It’s hard to defend Carmelo Anthony anymore.
I still tried though. Even after he, and the rest of the Oklahoma City Thunder, ruined my most recent column about the potential of Carmelo reviving his legacy with a deep postseason by losing to the Utah Jazz in six games- I still tried.
I was debating Carmelo’s merits at a party with a couple of old Syracuse buds the night after the Thunder were eliminated. Mind you I hadn’t yet seen his Saturday exit Interview with the media.
Josh argued at the party that Carmelo is not a winner, could never be a winner, and wasn’t a true superstar because he couldn’t put a team on his back and lead them to a conference finals. Not just now of course, but at any point in his career.
Rich and I countered that he did just that in Denver, even though he had Chauncey Billups and Kenyon Martin to help, and that the losing in New York wasn’t all on him. We argued that there were only maybe 5 players in the league who could almost single-handedly will a team to an NBA Championship in the last decade, but that on the right team Carmelo as the lead dog could have won a title.
We went back and forth for a while, and while his stink bomb in the first-round loss signified the end of Carmelo’s days of being a productive NBA starter, I still believed there was a next chapter for good ‘ole Melo.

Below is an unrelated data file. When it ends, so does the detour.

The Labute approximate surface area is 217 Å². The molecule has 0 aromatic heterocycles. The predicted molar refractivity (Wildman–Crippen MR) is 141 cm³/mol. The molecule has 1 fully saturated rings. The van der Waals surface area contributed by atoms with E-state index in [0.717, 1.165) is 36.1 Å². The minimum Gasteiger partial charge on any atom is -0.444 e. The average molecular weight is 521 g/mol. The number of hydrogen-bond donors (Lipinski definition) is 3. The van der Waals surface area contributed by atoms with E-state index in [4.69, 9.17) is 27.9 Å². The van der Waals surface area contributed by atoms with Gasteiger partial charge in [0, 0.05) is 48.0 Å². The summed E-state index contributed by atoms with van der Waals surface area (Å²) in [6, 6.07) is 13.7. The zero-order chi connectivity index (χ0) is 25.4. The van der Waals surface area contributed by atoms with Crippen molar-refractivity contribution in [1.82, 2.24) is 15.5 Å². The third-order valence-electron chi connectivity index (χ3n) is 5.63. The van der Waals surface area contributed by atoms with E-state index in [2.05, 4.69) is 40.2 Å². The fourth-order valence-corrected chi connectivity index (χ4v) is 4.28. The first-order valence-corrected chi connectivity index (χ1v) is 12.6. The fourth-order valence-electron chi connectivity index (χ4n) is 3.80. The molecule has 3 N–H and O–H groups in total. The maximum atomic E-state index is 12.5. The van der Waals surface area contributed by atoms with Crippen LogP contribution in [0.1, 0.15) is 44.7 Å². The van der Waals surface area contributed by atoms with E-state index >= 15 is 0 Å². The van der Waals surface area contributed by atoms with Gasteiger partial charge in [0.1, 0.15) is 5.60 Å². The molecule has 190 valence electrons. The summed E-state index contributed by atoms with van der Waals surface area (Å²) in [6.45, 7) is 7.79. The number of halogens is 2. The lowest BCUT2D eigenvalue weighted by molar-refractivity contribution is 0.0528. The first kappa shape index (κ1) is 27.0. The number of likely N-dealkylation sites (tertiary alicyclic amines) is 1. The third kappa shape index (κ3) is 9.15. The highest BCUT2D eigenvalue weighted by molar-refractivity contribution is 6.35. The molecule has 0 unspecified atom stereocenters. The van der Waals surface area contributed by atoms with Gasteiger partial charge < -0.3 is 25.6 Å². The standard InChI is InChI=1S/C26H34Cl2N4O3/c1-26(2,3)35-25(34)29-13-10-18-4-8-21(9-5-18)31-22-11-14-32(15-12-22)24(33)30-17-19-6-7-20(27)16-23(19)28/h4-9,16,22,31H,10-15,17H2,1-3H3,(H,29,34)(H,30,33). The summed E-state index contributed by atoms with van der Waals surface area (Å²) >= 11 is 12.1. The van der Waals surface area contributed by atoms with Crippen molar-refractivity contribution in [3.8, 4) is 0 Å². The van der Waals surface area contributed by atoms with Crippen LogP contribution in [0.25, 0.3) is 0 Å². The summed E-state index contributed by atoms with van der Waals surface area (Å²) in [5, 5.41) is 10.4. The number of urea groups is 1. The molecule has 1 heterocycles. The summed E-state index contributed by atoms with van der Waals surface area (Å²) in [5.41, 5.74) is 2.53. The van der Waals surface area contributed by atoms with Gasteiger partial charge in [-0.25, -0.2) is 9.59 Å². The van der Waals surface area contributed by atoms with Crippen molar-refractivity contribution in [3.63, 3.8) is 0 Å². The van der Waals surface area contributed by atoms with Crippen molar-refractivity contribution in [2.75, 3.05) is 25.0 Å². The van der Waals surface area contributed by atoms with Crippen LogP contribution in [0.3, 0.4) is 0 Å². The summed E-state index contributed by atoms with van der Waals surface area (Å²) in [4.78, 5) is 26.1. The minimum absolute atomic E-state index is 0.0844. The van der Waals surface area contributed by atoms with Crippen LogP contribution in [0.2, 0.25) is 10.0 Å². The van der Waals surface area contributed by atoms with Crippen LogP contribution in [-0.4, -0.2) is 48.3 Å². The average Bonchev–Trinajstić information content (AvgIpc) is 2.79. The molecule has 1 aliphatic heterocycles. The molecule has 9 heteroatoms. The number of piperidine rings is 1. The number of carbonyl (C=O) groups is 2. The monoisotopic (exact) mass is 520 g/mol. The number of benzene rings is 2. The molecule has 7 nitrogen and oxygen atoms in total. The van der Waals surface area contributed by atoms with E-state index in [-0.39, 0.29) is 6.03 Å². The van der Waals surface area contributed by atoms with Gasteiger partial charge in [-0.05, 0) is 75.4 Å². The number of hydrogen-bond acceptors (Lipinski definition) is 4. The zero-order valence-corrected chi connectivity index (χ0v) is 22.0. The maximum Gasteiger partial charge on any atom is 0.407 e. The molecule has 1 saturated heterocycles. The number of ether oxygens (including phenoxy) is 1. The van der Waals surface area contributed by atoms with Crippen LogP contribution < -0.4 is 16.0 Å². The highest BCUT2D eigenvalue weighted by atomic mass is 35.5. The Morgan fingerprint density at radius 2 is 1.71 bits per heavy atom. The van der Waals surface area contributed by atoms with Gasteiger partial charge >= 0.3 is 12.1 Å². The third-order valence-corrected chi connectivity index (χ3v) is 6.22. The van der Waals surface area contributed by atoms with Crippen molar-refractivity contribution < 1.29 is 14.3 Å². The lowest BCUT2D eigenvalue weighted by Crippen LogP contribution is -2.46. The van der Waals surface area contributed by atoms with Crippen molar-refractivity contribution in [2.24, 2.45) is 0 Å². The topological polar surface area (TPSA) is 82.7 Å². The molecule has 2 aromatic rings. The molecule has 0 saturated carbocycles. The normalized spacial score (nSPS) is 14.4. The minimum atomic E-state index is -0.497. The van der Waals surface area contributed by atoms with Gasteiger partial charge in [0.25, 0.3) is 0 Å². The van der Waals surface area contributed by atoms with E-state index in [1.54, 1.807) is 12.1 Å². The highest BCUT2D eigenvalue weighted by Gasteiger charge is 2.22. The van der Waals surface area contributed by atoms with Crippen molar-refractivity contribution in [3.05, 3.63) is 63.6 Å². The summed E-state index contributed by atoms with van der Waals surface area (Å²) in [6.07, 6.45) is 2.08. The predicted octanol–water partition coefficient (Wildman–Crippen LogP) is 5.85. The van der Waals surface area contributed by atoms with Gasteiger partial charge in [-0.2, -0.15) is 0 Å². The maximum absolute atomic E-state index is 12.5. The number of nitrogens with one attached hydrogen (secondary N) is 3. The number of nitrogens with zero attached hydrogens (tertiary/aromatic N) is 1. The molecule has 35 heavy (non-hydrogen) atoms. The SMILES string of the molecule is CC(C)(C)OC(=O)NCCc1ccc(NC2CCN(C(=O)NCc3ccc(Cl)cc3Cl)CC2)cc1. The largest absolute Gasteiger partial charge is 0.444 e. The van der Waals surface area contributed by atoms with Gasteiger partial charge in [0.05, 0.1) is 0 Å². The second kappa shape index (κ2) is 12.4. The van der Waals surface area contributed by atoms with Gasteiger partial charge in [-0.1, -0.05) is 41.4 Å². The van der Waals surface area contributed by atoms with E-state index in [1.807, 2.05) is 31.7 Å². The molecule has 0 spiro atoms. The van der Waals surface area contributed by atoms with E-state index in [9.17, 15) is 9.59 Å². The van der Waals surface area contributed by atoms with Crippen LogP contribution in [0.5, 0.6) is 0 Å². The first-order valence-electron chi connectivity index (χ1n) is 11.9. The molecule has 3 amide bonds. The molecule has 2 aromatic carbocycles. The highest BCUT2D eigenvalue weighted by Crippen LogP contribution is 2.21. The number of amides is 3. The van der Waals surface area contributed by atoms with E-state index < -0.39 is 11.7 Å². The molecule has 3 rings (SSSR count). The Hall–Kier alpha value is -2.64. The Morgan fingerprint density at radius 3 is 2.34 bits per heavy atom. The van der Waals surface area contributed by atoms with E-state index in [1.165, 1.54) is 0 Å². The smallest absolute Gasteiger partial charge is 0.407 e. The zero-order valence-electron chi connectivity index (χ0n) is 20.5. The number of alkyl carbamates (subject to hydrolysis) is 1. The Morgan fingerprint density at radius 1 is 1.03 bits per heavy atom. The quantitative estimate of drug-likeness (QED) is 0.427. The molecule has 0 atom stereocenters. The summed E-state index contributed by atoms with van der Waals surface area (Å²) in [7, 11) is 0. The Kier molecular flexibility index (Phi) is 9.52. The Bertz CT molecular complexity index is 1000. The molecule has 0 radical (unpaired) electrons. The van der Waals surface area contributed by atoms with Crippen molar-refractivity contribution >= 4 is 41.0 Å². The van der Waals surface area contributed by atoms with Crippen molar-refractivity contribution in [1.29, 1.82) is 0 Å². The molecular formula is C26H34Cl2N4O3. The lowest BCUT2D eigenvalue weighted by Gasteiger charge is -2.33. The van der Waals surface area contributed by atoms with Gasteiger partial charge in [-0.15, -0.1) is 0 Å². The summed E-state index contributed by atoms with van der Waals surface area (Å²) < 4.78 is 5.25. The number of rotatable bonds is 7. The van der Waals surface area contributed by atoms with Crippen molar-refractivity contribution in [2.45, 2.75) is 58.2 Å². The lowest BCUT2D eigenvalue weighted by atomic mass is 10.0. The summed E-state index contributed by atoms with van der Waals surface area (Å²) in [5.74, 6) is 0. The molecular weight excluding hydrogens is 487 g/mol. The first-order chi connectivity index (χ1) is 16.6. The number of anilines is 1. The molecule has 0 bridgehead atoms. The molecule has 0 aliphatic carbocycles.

That Saturday night, I still loved Carmelo, the person. No matter what, he showed up for work, had a smile on his face, always put on a good show, and despite being viewed as selfish on the court, by all accounts he was a good locker room guy. Not to mention how well he handled the debacle of the Phil Jackson era in Gotham.
Believe me, it wasn’t easy defending the play of a guy who went 179 straight minutes without an assist. That’s not a typo. Carmelo played five straight games, and a half of another without making one play that led to a teammate scoring. It’s not like he was lighting the net up himself, shooting just 37.5% from the field in the series. The worst of Carmelo’s play was on full display. A 33-year old ball stopper who doesn’t play defense, doesn’t keep himself in the best of shape, and doesn’t realize he isn’t the best player in the world anymore (not that he ever was besides in his own head).
But, I was willing to accept all of that. Even if Carmelo was no longer the player he once was, I still defended him on Saturday night because I imagined him transitioning into the next phase of his career, as a scorer off the bench. He is going to make $28 million next year, so I envisioned him staying in OKC, as there is no way is opting out and he is untradeable, and maybe becoming a viable Sixth Man of the Year candidate.
Sure he’d be overpaid, and in a reduced role, but he could age gracefully, add to a Hall of Fame career, and ride off into the sunset like other great scorers that couldn’t carry their teams to victory. Maybe he’d catch on somewhere and win a title as veteran bench guy, much like Tracy McGrady did in San Antonio.